Friday, February 14, 2014

fuckin' Call-a-Rat-Oh!

First they shove everyone out of the way to prove they can commercialize cannabis better than AK, CA, WA.

(but fail there, because they chose tax-and-regulate, thanks to Jewish Progressives being a driver in the state's social fabric)

Here's a true landmark, though.  And I say that because of the Jewish Progressives in the state's mix, who tend to want to pacify and pave over every rough point in the human or physical landscape.  The JPs tend to not like things rough-and-tumble, they prefer fresh asphalt, lots of street lights, fancy eateries, and other ways to one-up your neighbor through consumerist habit and experiment.

I wonder if that's at play here?  JPs who grew up soft and mushy in Philadelphia, NYC, Bethesda, or Bergen County and have now moved to Boulder for the Outdoor Lifestyle Competition Every Waking Moment, they can brag to their JP friends who haven't yet Made the Move, telling them that they live where it's Rugged and Rough.

With asphalt, lights aplenty, fancy eateries & boutiques, etc.

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Avalanches within the boundaries of open runs at Colorado ski resorts are an inherent danger, and operators do not have to warn skiers or close runs, even when risk is high, the Colorado Court of Appeals ruled Thursday.

From the Denver Post.**

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That's a good decision.  Skiing is risky.  Nobody should head out for a day of skiing or snowboarding in the alpine (rather than nordic) context, and assume that someone else is handling all the risks or some significant part of the risks.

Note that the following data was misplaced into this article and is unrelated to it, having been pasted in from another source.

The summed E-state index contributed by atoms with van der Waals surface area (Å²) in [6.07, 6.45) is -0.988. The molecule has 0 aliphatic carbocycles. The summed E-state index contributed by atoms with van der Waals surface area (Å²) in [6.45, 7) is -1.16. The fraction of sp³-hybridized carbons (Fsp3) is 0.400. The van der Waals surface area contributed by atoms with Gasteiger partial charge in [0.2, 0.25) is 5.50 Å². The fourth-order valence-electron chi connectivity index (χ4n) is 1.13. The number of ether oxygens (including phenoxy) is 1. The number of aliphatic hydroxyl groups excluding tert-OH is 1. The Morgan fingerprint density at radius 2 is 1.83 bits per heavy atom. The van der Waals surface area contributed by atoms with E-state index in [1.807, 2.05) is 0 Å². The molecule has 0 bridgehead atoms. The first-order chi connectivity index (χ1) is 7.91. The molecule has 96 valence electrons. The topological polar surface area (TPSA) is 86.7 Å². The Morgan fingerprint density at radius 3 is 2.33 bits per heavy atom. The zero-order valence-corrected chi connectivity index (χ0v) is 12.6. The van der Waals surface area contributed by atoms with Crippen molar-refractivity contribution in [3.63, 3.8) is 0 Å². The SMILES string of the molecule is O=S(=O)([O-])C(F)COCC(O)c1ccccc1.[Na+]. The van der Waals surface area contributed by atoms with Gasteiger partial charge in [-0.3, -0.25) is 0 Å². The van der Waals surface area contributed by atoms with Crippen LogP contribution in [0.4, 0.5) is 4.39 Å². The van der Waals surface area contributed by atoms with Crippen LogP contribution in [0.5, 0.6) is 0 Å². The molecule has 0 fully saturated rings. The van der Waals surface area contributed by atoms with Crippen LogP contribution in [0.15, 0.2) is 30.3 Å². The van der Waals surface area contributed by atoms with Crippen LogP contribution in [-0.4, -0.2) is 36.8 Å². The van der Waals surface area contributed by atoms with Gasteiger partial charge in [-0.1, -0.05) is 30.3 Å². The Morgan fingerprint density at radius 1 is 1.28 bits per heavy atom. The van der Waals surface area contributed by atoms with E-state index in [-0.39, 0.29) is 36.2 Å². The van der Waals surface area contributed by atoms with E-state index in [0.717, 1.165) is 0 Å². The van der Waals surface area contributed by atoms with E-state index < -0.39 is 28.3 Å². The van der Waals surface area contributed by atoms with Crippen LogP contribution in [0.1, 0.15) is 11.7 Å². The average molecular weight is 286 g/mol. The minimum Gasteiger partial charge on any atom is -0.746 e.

If you're riding on snow, you have to know that snow-riding is risky.

The standard should be that assumption of all risk related to the actual sliding on snow, it falls on the skier/snowboarder.

Ski areas might be liable for failure of a lift and resultant injury, but they're not liable for the snow itself nor the terrain on which the snow falls.

It's your job, Outdoor Lifestyler, to assess the risks associated with sliding on snow.  YOUR JOB.  Not someone else's.

Good job, Colorado Court of Appeals.  Thank you for laying down a half-decent opinion.

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** I changed the link embedded in the quote, from a link to another Denver Post article, to a link reaching the actual opinion of the CO Ct of Appeals.

1 comment:

Harold Caidagh said...

The dissent by Judge Jones is wimpy, teary-eyed, tugging-at-heartstrings nonsense.

Chris Norris went skiing. Avalanches happen in snow-covered mountains. Snow-covered mountains are where people ski, and where ski areas operate their facilities. Therefore Chris Norris accepted the risk of avalanche happening where he skied.

I've skied terrain at my home mountain that was ready to slough if I'd stayed on it and tried to ski down it. It sloughed on me as I began my traverse. I turned around and exited that slope and headed for a gentler slope.

If you're going to ride snow, you need to know that it can slide. You need to know that alpine terrain is susceptible to avalanche.

If you can't handle that risk, then you should ski somewhere that the snowpack is entirely man-made and therefore blown onto and packed onto slopes in a way that is designed to eliminate, or maximally mitigate, the slide risk.

FYI: manmade snow rarely slides because (1) it's warmer and wetter and therefore bonds much easier; and (2) typically is laid down on pitches where sliding isn't a factor.